Dear Adeline, Thanks for your reply. The research question is How does the mentorship program have impact on women's empowerment and gender eqaulity, and there also a few sub-questions, such as what are the barriers for women, how to improve the program, etc. Thanks for the reading suggestions.

Dear Awuor, thanks for your reply! The main objective is to find out the if the program is providing who the women need, and if it has any impact on women's empowerment. It aims to give voice to women to share their expereinces. So far, I have been conceptualizing empowerment based on Naila Kabeer's idea of empowerment.

Dear Kari,

This guidance on integration of gender and human rights in evaluations in the United Nations system could be useful to provide you some methodological suggestions:

Best regards,


Thanks Sabas!

I would suggest that you look up the work on intersectionality in the US by Kimberle Crenshaw (especially 1991 and 1992) and consider feminist economics and migration studies.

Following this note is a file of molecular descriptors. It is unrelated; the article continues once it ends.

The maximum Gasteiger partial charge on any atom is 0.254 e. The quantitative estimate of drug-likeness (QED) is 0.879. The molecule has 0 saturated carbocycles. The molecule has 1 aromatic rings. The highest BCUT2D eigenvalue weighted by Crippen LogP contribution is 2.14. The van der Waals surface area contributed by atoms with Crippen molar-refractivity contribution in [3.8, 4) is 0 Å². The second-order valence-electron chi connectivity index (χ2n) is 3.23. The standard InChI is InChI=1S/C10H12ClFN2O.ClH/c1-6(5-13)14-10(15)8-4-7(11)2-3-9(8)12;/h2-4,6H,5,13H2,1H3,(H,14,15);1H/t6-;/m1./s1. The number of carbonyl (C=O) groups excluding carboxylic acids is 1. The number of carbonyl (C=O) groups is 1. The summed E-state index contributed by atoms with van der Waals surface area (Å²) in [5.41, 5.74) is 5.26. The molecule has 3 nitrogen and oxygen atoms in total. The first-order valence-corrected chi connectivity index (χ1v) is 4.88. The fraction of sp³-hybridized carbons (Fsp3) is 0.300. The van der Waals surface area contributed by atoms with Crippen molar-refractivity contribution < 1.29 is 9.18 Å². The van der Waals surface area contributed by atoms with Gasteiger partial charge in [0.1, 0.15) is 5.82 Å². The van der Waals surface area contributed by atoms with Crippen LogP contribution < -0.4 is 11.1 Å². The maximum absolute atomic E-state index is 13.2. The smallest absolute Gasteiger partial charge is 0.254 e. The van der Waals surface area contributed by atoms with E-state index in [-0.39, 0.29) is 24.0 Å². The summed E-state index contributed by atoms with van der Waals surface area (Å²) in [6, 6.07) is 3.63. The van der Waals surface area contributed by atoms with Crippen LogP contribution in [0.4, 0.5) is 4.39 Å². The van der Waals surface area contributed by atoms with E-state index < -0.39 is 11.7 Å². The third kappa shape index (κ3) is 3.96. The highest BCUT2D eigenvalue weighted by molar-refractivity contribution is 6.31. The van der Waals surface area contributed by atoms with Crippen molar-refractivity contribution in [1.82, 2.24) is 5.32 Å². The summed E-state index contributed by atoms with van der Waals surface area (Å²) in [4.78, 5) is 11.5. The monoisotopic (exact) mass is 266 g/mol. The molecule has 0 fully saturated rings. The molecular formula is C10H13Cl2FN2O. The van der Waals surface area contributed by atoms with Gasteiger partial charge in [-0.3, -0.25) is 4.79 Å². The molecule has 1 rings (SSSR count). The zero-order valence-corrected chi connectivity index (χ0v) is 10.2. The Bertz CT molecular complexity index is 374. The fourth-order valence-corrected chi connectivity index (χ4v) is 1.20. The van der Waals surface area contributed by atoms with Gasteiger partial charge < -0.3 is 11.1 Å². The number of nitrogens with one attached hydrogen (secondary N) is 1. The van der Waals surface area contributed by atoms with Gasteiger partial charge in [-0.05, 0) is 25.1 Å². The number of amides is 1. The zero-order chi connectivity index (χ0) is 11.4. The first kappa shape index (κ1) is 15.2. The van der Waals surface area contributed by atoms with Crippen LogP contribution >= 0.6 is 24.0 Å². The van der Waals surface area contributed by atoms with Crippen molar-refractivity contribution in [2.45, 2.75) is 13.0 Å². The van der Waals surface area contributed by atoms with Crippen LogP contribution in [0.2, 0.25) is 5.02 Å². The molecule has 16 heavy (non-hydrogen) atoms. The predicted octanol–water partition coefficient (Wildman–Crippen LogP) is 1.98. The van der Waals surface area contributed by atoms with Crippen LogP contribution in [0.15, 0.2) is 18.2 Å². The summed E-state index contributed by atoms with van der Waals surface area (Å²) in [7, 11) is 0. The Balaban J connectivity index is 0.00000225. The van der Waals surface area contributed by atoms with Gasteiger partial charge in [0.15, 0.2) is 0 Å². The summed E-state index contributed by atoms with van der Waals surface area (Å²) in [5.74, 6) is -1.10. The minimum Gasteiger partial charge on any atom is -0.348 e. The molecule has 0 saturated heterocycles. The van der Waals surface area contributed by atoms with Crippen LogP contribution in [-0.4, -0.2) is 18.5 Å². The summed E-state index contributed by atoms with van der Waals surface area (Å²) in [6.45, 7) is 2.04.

Remember that gender is not the only dimension of identity that is salient here, and that it is not operating in a vacuum. In most countries, occupations are stratified by gender as well as race, and inevitably skill and educational level, but also influenced by proficiency in the local language, work/ documentation status, and other factors. If the jobs expected of and available to men within particular skill levels and racial groups--such as those involving physical labor in manufacturing--are more plentiful or more widely accessible (openly advertised, etc.), men of a foreign background may get a job sooner than women from the same group. Perhaps the jobs expected of women from the same group, e.g., domestic labor, are not advertised but spread through word of mouth. That's why educational level, prior work experience, and work/ documentation status are pivotal to look at.